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India’s Disarmament Initiative 1988: Continuing Relevance, Valid Pointers for an NWFW

Abstract
The run up to the NPT Review Conference in 2010 brought nuclear disarmament into focus. Transitory though this trend turned out to be, it nevertheless became a trigger for India to re-examine its own position on disarmament. In order to take a considered view on the subject, Prime Minister Manmohan Singh instituted an Informal Group in October 2010 with the specific mandate to examine the relevance of the Action Plan that had been presented by Rajiv Gandhi in 1988. Were there any specific elements of that plan that were worth pursuing in the new security environment? What role could and should India play as a state with nuclear weapons in the pursuit of disarmament? Should India make the drive towards universal nuclear disarmament a priority in its diplomatic initiatives? Did India have the moral standing to do so after she herself had acquired the weapon? Has anything changed in the international climate to suggest that the Indian lead would attract like-minded nations? How should India approach other nations on this issue? These were some of the questions that the Informal Group considered before presenting its report to the Prime Minister in August 2011. It firmly conveyed the conviction that “India can and must play an effective and credible role as the leader of a campaign for the goal of universal nuclear disarmament, both because India can bring to the campaign its moral strength deriving from six decades of consistently campaigning for nuclear disarmament but also now the weight of its growing presence in the international system.”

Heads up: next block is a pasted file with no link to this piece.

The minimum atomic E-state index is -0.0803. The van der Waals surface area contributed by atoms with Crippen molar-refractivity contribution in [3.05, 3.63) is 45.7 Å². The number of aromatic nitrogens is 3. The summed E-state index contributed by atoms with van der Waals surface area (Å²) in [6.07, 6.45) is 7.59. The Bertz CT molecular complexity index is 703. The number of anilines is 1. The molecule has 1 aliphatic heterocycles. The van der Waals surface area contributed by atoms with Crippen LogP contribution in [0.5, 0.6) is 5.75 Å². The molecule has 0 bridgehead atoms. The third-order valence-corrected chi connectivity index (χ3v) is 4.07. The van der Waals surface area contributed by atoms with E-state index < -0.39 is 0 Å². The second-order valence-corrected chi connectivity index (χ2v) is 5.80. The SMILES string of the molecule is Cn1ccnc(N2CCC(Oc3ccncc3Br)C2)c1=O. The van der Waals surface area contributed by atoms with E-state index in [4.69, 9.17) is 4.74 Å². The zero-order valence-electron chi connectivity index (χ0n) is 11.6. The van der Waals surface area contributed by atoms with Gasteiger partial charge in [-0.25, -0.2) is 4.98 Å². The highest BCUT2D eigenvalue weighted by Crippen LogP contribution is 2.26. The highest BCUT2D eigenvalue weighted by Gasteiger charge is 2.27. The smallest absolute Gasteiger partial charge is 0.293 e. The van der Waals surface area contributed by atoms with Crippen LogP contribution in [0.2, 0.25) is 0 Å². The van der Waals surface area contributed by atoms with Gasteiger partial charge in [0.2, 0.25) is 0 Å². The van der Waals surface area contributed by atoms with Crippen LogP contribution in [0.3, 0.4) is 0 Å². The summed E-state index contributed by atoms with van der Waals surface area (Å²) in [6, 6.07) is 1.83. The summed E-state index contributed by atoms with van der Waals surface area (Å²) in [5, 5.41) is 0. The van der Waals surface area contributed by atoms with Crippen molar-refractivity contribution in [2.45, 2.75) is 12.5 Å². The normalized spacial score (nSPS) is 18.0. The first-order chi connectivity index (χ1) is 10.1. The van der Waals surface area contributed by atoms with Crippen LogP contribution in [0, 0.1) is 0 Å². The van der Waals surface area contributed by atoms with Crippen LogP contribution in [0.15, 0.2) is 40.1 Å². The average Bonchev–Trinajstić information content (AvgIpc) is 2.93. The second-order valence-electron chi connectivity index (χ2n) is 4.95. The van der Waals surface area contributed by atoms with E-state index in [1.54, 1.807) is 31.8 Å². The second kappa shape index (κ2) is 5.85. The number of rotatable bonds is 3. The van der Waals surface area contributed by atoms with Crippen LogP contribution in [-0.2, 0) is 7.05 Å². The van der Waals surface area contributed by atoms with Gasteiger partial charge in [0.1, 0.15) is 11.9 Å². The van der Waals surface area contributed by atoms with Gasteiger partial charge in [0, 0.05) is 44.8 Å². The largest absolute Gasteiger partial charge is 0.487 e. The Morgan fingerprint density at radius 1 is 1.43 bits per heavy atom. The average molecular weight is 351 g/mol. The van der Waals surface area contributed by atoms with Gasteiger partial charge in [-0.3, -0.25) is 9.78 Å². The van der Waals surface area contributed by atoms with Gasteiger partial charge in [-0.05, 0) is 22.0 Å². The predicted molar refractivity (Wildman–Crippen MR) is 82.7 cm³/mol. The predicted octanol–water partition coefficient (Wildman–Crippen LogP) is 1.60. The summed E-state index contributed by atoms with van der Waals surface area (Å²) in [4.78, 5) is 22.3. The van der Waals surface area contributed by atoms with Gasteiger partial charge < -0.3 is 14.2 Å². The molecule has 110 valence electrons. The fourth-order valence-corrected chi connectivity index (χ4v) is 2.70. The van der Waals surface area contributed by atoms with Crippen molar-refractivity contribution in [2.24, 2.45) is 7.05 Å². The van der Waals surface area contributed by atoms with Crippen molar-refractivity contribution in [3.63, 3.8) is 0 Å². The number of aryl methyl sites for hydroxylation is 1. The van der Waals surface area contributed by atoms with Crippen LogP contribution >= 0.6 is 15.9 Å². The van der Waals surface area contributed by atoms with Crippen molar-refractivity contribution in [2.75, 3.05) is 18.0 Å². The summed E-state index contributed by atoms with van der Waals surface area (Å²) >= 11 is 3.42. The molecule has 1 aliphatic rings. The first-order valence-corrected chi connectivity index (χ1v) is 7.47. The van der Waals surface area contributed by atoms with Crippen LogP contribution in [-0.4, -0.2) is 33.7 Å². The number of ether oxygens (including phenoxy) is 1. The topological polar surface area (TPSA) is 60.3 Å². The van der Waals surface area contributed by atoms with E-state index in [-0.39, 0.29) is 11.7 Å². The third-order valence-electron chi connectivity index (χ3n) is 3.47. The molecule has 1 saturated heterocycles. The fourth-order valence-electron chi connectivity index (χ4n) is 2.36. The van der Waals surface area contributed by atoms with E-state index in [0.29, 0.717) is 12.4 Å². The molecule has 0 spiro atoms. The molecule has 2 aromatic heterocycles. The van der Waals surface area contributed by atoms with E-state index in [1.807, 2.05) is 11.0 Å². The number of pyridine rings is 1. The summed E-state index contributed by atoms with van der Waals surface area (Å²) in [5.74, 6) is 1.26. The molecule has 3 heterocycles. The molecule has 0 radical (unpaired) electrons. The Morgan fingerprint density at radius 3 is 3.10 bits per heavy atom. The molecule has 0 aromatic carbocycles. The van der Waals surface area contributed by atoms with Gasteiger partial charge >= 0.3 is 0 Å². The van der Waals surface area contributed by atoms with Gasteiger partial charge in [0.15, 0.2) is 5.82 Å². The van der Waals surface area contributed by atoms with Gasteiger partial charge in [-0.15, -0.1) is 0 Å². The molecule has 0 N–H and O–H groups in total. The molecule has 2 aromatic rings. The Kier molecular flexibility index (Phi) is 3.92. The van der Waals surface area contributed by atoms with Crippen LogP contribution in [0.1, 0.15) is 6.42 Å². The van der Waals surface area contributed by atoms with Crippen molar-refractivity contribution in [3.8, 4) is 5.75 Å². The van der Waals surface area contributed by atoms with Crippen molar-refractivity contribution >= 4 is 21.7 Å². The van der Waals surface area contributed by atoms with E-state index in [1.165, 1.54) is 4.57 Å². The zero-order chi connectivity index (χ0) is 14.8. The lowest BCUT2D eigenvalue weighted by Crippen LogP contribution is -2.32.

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Universal Nuclear Disarmament: What Can India Offer?

Universal nuclear disarmament** is not a new concept. From the time that the weapon was first used in 1945, and once the horrendous destruction that it could cause was understood, countries have struggled with the challenge of how to put the genie back into the bottle. To little avail. Read More